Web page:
The country's long-suffering manufacturing sector expanded at the fastest pace since the last century in August as the economy defied slumps elsewhere in Europe and further afield.
The activity in the Irish manufacturing sector was driven by a surge in new orders and represented the 15th month of growth in a row.
Manufacturing accounts for about a quarter of gross domestic product here and is the one of the biggest private sector employers.
"This is a strong outcome, particularly when framed against the backdrop of weakening signs from some euro zone trading partners of late," said Investec economist Philip O'Sullivan.
"With manufacturing firms in Ireland stepping up their purchasing and hiring activity, it is clear that they are optimistic of a strong finish to the year," he added.
Ireland is significantly bucking the trend in the Eurozone's stalled recovery, with evidence building from companies to consumers that the economy is set to grow faster than most on the continent this year and beyond.
The economy may get back to the size it was in 2006 by the end of the year but will still be off the 2007 pre-crisis high.
Companies such as Kingspan and Grafton have recently reported rising profits in their Irish divisions, while the country's three biggest banks have returned to profit. Grafton saw a 15pc rise in its Irish merchanting business as it almost doubled its profits in the first six months of the year.
"The bottom line is that the Irish economic recovery is gathering pace," said Goodbody Stockbrokers chief economist Dermot O'Leary. "We now believe Ireland will remain one of the fastest growing economies in the euro area over the next three years."
As a result, Mr O'Leary and 11 other economists surveyed by Reuters last week believe Finance Minister Michael Noonan will only have to implement a fraction of the planned final round of spending cuts and tax hikes in next month's budget for 2015, another potential boost to the long-suffering consumer.
The domestic economy appears to be have been protected from the general slowdown in the Eurozone economy because so much of our trade is with the US and UK, which have held up better than many other western economies. It is not clear how long that trend can last.
"We began to be a little more confident about the Irish economy this time last year. If anything we probably underestimated how positive the economy would be," FBD chief executive Andrew Langford told Reuters last week.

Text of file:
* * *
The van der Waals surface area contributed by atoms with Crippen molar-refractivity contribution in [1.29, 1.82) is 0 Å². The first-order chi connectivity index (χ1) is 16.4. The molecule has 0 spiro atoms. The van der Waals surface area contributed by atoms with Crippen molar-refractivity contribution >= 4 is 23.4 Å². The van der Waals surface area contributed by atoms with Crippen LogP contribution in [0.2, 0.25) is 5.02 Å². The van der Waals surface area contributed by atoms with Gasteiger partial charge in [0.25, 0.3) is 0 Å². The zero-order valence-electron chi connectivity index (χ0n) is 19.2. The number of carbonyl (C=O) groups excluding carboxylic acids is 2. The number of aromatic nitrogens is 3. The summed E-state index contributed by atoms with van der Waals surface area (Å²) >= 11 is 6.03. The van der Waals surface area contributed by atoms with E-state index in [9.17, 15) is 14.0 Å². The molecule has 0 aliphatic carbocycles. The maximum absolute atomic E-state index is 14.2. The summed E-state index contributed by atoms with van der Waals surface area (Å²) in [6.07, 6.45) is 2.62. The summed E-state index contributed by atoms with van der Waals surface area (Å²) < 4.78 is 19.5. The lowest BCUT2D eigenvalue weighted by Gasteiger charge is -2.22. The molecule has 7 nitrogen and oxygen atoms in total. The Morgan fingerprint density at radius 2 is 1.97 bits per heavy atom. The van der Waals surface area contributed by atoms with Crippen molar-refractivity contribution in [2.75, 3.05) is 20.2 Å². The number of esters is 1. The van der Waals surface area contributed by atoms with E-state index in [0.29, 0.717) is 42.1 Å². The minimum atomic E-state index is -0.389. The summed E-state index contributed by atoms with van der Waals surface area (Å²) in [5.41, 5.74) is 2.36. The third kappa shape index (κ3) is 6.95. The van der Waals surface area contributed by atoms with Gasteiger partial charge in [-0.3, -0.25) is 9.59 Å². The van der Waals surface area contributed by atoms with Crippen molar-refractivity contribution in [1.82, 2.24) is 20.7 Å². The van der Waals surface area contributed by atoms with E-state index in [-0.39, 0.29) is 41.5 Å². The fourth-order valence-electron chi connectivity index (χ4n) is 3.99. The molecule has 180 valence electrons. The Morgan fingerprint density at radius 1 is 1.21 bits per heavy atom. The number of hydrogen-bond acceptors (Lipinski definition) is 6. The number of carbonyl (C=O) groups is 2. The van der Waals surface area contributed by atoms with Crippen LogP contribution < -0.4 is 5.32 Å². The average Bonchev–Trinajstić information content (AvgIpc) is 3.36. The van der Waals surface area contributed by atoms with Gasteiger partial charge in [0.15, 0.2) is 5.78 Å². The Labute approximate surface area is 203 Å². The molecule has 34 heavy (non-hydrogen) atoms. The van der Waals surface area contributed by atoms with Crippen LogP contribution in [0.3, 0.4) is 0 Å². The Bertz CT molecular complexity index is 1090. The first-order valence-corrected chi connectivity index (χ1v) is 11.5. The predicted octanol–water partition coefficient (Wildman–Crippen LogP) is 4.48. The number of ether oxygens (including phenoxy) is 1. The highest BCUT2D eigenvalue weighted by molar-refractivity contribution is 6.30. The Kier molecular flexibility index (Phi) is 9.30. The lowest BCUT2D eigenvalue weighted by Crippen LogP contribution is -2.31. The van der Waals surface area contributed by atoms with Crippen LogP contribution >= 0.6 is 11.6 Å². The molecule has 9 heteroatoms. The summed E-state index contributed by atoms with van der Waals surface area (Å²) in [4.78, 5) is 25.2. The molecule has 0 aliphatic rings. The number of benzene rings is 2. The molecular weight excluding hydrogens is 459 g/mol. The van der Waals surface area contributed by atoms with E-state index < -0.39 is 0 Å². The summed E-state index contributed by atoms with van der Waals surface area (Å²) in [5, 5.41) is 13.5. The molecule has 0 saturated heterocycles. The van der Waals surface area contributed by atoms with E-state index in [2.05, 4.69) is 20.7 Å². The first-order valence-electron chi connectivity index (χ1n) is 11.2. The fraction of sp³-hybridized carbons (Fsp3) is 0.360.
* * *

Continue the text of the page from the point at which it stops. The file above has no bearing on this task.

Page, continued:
"The caveat to that is that the Irish economy is so open, a slowdown in the European economy could have an impact."
The Investec Manufacturing Purchasing Managers' Index rose to 57.3 in August from 55.4 in July, well above the 50 line dividing expansion from contraction.
The PMI sub-index measuring new orders among Irish manufacturing firms rose 60.4 in August from 57.1 in July.
Output prices, work backlogs and input prices all retreated.
The employment index showed that the manufacturing sector has increased headcounts in each of the past 15 months.
IRELAND'S manufacturing sector has been going gang-busters for at least a year so yesterday's figures for August are not too much of a surprise. Still, they highlight once again that we are out of step with our partners elsewhere in the Eurozone. That is not good news and could become dangerous in the years ahead.
We are not in tune with Europe for two reasons. The first is that we are in recovery mode following a long and disastrous recession. It is relatively easy for our manufacturing sector to expand after years of decline. That probably explains why Spain also reported good figures yesterday despite the disappointments elsewhere in Europe.
A second reason is that Ireland's economy remains focused on Britain and the US to a degree not seen elsewhere in the Eurozone. North America accounts for around 22pc of Ireland's goods exports, with the United States taking almost 10pc of the fast-growing services exports. Britain accounts for about 20pc of services and 14pc of goods exports. We are not immune to what happens inside the Eurozone but we are less exposed than any other member.
Right now, that is good news but it leaves us vulnerable to making the same mistakes we made in the past. The terrible figures from the rest of the Eurozone encouraged the markets to start betting on some kind of monetary easing when the European Central Bank meets on Thursday.
That could mean that interest rates which are already inappropriate for a rapidly expanding economy become completely inappropriate in the months and years ahead.
We've been here before and we know what it feels like.
Rapidly rising property prices, despite having one of the lowest population densities in the Europe; wage hikes for public sector workers without anything in return; something for everybody in the audience with cuts in income tax in the Budget.
Yesterday's figures highlight once again that governments and finance ministers face fresh challenges almost the second after they have solved the last problem. Sometimes, even before the last problem has been fully solved.
Thomas Molloy, Group Business Editor